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Math Help - Proof by counter-example

  1. #1
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    Proof by counter-example

    How can i prove using a counter example that:

    The number n^3 − n^2 + n + 4 is divisible by 5, for all positive integers n is false ?
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  2. #2
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    Re: Proof by counter-example

    you could evaluate it for n=4....
    Thanks from topsquark and michele
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  3. #3
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    Re: Proof by counter-example

    It appears that numbers of the form n = 5i+4 and n = 5i+5, i = 0, 1, 2, \cdots don't work.
    Thanks from topsquark and michele
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    Re: Proof by counter-example

    Thanks guys but I never did it before so I would appreciate if I could have an example followed by the information of how it is done and what is happening during the process.
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  5. #5
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    Re: Proof by counter-example

    You were told exactly what to do! Set n= 4 in the given formula and do the calculation. What do you get?

    Do you know what 'counter example' means?
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  6. #6
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    Re: Proof by counter-example

    Ok what I have done is:

    if n = 5

    then

    5^3 - 5^2 + 5 + 4 = 109

    Thus 109 is not divisible by 5

    Is that the right way of present my answer or there is any specific notation to do this?
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  7. #7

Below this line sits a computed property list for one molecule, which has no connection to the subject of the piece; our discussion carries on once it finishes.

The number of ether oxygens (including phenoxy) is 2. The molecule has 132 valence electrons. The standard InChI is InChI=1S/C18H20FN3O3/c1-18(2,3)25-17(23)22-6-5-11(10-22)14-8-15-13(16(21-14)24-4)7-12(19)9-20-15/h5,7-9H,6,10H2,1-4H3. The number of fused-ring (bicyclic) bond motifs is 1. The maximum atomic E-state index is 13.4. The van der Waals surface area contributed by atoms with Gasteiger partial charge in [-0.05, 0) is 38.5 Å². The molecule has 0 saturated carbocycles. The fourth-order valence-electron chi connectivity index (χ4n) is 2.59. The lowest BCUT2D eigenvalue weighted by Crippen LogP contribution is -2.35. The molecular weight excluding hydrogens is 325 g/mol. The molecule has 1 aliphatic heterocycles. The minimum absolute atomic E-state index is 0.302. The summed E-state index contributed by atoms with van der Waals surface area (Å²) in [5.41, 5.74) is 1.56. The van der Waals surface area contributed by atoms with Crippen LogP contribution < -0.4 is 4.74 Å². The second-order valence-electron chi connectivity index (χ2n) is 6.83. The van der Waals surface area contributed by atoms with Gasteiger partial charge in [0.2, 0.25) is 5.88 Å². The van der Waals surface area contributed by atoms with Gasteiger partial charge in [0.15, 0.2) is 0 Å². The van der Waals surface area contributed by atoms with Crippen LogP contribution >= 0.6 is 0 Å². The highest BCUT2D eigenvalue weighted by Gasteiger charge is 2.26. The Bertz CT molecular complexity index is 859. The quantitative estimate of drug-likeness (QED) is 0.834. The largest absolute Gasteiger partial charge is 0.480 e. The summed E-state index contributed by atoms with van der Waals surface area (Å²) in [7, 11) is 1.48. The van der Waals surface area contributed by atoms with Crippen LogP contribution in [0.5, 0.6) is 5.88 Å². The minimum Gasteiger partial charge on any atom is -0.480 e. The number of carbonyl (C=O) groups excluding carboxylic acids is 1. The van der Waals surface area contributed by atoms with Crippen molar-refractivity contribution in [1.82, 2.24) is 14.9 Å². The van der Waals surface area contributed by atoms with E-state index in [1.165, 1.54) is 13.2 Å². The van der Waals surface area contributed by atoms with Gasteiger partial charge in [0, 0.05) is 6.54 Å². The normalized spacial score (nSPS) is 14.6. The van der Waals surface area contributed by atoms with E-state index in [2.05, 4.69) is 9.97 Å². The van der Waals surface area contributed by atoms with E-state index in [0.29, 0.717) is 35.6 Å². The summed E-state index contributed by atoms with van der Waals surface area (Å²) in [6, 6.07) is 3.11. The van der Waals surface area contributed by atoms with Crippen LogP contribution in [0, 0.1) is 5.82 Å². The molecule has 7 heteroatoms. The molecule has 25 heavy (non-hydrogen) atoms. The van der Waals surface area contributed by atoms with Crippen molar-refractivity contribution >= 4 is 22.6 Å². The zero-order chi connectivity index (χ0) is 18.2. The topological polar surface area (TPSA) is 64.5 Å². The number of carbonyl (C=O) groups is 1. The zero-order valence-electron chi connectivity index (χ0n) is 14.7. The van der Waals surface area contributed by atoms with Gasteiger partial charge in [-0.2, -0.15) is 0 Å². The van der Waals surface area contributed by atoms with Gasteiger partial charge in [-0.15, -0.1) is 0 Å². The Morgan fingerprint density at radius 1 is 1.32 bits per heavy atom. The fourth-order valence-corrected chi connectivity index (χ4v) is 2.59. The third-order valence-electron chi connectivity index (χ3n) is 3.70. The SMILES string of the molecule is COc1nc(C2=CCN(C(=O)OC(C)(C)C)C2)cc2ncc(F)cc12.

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    Re: Proof by counter-example

    Quote Originally Posted by michele View Post
    Ok what I have done is:

    if n = 5

    then

    5^3 - 5^2 + 5 + 4 = 109

    Thus 109 is not divisible by 5

    Is that the right way of present my answer or there is any specific notation to do this?
    Your logic as written isn't quite right. Just remove the "thus" before "109".

    and then add

    "Thus $n^3-n^2+n+4$ is not divisible by $5$ for all $n$"
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  8. #8
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    Re: Proof by counter-example

    Quote Originally Posted by michele View Post
    Ok what I have done is:

    if n = 5

    then

    5^3 - 5^2 + 5 + 4 = 109

    Thus 109 is not divisible by 5
    As romsek said, "thus" is the wrong word. It implies that the fact that 109 is not divisible by 5 follows from what went before. In fact, "what went before" shows that 109 is of the from "n^3- n^2+ n+ 4" for n= 5. The fact that it is not divisible by 5 follows from the fact that 109= 5(21)+ 4.

    Is that the right way of present my answer or there is any specific notation to do this?
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